Conservation Projects · Mounts · Museum Work

NHS/Audrain Exhibition: Making Mounts

In May, I did some volunteer work on the Newport Historical Society and Audrain Auto Museum‘s co-curated exhibitions “The World in Motion, Fashion and Modernity 1885-1945“/”Women Take the Wheel: Fashion, Modernity and the Automobile: 1900-1945.” This was under the supervision of my professor, Rebecca Kelly, who was curating, conserving, and mounting the fashion objects. It was my first time assisting with mounting an exhibition and I am grateful to my professor and colleagues on this exhibition for their patient mentoring.

Please note…volunteering is a privilege. I have seldom had the resources to volunteer, in place of paid work, so I acknowledge and am fully aware of my privilege when I have been able to do so. I also understand how subsidizing an institution in this way generally contributes to gatekeeping in the museum and theater fields in which I work. When I do choose to volunteer, I try to be very selective and deliberate in doing it.

Mount 1: Mannequin for Chauffeur’s Coat

My first project was covering a dressform to use for displaying a chauffeur’s coat, but it ended up being a little more involved than just sewing a cover. Apparently this dressform might have been an early 20th century, personalized men’s dressform for someone in the Vanderbilt family, so that was quite interesting to think about while working on it. If anyone knows of resources for dating dressforms I’d love to know about them!

First, the tattered monk’s cloth fabric which was only partially covering the neck needed to be removed.

Then I roughed out a pattern for a cover of stretchy black material, and cut and sewed it. I believe there are more precise methods for this laid out in A Practical Guide to Costume Mounting and The Care and Display of Historic Clothing but I didn’t have either on hand, and as most of it wouldn’t be seen, a rough one was all that was needed.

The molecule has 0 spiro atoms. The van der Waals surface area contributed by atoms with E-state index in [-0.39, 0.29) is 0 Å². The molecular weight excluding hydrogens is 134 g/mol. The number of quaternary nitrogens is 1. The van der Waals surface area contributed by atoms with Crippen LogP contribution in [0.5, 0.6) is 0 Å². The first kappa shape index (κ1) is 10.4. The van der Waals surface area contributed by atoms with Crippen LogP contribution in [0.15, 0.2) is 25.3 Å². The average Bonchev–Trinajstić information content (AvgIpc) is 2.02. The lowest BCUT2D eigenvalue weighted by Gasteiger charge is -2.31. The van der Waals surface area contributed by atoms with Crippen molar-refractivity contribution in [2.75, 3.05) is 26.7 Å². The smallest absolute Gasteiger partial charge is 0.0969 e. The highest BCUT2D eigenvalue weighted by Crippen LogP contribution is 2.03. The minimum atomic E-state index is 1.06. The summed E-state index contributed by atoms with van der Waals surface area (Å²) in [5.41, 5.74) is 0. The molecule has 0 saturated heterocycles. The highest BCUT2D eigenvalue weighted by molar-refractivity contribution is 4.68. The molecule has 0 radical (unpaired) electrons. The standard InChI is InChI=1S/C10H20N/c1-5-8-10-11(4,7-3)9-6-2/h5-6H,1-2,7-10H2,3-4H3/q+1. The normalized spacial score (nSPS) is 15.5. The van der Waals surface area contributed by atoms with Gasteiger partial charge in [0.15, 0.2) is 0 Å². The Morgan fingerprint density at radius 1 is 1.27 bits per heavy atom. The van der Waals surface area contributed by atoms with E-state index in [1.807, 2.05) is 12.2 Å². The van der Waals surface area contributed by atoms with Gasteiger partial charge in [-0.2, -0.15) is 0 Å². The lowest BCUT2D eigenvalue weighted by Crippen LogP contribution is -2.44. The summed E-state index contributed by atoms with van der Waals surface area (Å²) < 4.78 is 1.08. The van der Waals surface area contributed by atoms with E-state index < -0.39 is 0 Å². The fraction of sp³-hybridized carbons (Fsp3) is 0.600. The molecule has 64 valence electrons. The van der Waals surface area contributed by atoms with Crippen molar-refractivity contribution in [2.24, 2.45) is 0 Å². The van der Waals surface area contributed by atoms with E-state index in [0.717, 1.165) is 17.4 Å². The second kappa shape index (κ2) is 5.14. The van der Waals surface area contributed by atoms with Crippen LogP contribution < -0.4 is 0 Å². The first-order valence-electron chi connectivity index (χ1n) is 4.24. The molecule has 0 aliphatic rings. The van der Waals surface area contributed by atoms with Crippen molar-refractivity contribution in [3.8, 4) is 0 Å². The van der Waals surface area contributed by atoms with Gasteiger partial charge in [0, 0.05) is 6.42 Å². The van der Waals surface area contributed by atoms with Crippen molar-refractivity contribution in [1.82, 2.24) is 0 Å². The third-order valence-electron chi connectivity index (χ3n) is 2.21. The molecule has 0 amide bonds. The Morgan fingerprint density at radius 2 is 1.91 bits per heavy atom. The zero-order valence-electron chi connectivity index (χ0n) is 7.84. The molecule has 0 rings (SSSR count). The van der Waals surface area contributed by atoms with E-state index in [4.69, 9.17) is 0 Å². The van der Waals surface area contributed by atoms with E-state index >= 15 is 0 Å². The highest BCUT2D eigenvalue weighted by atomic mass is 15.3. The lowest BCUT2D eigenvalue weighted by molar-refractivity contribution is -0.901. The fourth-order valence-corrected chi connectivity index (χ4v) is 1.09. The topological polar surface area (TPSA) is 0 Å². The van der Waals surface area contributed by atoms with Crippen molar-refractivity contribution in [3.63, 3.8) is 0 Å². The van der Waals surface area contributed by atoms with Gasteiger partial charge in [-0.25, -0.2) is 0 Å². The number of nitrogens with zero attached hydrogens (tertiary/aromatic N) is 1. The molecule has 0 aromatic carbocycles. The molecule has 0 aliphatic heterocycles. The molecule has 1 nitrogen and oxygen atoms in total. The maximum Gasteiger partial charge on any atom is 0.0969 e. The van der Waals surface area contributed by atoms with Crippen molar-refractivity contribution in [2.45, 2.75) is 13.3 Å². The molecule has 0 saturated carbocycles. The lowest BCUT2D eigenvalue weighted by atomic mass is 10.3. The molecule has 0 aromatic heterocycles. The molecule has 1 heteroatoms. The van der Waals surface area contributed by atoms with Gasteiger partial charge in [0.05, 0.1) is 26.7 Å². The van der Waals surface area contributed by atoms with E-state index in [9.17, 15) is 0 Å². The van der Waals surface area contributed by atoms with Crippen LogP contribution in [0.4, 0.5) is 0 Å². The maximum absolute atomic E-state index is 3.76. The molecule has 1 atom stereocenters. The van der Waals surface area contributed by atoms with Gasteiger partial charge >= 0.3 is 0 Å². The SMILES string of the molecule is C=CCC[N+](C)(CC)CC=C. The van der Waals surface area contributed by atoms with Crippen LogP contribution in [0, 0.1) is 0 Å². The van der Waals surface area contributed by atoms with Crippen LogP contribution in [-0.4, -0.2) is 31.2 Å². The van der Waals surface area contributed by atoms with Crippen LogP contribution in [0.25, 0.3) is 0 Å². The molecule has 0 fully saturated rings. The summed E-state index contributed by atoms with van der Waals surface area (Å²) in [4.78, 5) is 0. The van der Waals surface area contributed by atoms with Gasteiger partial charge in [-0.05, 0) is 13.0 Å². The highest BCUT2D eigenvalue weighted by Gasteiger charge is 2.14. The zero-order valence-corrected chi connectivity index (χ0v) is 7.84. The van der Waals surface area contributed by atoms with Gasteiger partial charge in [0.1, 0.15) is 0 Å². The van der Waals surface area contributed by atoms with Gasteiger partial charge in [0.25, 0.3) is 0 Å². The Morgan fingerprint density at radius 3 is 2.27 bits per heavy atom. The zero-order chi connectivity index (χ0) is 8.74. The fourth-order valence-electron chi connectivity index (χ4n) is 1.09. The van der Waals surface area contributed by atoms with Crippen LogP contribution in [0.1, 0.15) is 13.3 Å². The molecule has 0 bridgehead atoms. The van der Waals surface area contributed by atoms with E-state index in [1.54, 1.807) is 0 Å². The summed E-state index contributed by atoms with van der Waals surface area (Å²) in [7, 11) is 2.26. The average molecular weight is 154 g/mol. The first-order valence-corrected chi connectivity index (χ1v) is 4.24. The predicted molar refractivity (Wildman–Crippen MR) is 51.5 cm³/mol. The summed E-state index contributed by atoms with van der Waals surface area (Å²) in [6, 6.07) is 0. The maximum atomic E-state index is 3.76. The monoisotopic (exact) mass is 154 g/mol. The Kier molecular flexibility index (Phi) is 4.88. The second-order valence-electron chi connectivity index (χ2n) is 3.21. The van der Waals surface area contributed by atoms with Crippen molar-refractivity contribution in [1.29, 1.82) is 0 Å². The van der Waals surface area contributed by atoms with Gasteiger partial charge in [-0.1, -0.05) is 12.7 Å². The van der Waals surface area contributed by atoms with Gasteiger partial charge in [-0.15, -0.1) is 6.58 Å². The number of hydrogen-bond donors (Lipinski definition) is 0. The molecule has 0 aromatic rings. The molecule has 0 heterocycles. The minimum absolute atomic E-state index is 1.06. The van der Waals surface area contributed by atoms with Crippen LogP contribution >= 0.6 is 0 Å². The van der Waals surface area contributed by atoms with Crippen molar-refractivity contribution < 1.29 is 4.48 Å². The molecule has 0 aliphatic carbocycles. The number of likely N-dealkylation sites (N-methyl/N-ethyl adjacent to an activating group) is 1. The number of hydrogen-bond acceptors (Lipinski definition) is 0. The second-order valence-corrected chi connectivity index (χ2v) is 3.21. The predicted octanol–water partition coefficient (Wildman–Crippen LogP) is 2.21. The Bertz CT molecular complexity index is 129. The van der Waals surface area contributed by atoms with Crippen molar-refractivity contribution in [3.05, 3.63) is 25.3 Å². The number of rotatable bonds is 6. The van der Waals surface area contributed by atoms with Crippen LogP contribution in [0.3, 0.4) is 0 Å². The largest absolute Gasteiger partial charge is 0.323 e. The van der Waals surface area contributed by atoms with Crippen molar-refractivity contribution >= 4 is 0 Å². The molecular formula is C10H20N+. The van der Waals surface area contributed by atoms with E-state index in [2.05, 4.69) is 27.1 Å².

Photo by author.

Because of the angle of the neck, and the dressform being a hardshell type, the neck area looked too wrinkly at first. This was the only area of the mount that might be seen, so I improved it by padding the neck with batting and giving the cover two little “niptucks” on the chest to get it to lay more smoothly.

Since the chauffeur’s coat was extremely heavy, Rebecca advised me to add a tulle and muslin skirt to the cover to prevent the lower part of the coat from collapsing in on itself. The sleeves were also stuffed at some point, but that was done by one of the other conservators.

The final look!

Photo by author.

Mount 2: Chauffeur’s Mannequin Torso and Halo Support for Chauffeur’s Outfit and Cap

My second mount project was building up a women’s mannequin torso to fit a man’s coat, making a halo support for his cap, and altering the neck block to properly hold the halo support.

Here is the mannequin torso as it started. I covered it with a pair of upside-down pantyhose, cutting the crotch to accomodate the neck. If we needed, we could use the pantyhose legs as arms by stuffing them too.

Photo by author.

To achieve the desired shape, I padded around the breasts, built up the ribcage and shoulders, and filled in the back curve.

Photo by author.

The coat had a smock-type silhouette, so I exaggerated the shoulders somewhat. I also was responsible for stuffing the jodphurs. This was not because they would be seen, as the coat covers them anyways, but to help fill out the coat a bit.

Next it was time to make the halo mount and neck block for the cap. I calculated the length of the armature wire I would need, cut three pieces and braided them together (see left in below photo). Starting it was the hardest, and it is not a task that is easy on the hands!

Photo by author.

I then twisted the braided wire in to a circle with a stem, and wrapped it in batting. Using a stretchy black fabric, I covered the wire and hand-stitched it. With all the pins, it was a lot like doing millinery.

Photo by author.

I added a foam block to the wooden neck cap so that when the halo mount was inserted into the neck block it would be stable. I also later added thin foam strips around the wooden part because it wasn’t snug enough to support the weight of the cap without tipping.

Photo by author.

The finished look!

Leave a Reply

Fill in your details below or click an icon to log in: Logo

You are commenting using your account. Log Out /  Change )

Twitter picture

You are commenting using your Twitter account. Log Out /  Change )

Facebook photo

You are commenting using your Facebook account. Log Out /  Change )

Connecting to %s